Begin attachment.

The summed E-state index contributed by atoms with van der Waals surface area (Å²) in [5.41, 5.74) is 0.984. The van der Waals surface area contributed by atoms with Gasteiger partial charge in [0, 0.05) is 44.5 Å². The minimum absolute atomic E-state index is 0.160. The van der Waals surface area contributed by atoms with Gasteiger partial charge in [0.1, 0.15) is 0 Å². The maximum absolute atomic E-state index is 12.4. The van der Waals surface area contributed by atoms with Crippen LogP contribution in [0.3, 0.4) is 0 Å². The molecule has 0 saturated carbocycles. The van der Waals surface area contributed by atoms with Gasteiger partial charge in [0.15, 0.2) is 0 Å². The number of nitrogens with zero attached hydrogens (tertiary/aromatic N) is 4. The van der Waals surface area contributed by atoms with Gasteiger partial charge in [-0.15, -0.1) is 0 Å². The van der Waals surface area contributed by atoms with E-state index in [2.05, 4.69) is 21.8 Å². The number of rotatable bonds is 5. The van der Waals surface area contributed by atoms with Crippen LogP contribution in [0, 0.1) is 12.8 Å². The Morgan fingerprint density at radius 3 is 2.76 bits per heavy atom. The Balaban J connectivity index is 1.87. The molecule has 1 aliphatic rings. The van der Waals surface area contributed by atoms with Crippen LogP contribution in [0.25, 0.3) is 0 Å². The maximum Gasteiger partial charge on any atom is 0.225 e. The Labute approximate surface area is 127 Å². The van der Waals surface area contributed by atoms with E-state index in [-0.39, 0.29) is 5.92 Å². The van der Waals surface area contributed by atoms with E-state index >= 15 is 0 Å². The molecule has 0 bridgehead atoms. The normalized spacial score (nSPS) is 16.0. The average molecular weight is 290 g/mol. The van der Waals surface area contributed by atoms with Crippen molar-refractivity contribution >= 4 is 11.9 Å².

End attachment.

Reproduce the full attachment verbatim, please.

The summed E-state index contributed by atoms with van der Waals surface area (Å²) in [5.41, 5.74) is 0.984. The van der Waals surface area contributed by atoms with Gasteiger partial charge in [0, 0.05) is 44.5 Å². The minimum absolute atomic E-state index is 0.160. The van der Waals surface area contributed by atoms with Gasteiger partial charge in [0.1, 0.15) is 0 Å². The maximum absolute atomic E-state index is 12.4. The van der Waals surface area contributed by atoms with Crippen LogP contribution in [0.3, 0.4) is 0 Å². The molecule has 0 saturated carbocycles. The van der Waals surface area contributed by atoms with Gasteiger partial charge in [0.15, 0.2) is 0 Å². The number of nitrogens with zero attached hydrogens (tertiary/aromatic N) is 4. The van der Waals surface area contributed by atoms with Gasteiger partial charge in [-0.15, -0.1) is 0 Å². The van der Waals surface area contributed by atoms with E-state index in [2.05, 4.69) is 21.8 Å². The number of rotatable bonds is 5. The van der Waals surface area contributed by atoms with Crippen LogP contribution in [0, 0.1) is 12.8 Å². The Morgan fingerprint density at radius 3 is 2.76 bits per heavy atom. The Balaban J connectivity index is 1.87. The molecule has 1 aliphatic rings. The van der Waals surface area contributed by atoms with Crippen LogP contribution in [0.25, 0.3) is 0 Å². The maximum Gasteiger partial charge on any atom is 0.225 e. The Labute approximate surface area is 127 Å². The van der Waals surface area contributed by atoms with E-state index in [-0.39, 0.29) is 5.92 Å². The van der Waals surface area contributed by atoms with E-state index >= 15 is 0 Å². The molecule has 0 bridgehead atoms. The normalized spacial score (nSPS) is 16.0. The average molecular weight is 290 g/mol. The van der Waals surface area contributed by atoms with Crippen molar-refractivity contribution >= 4 is 11.9 Å².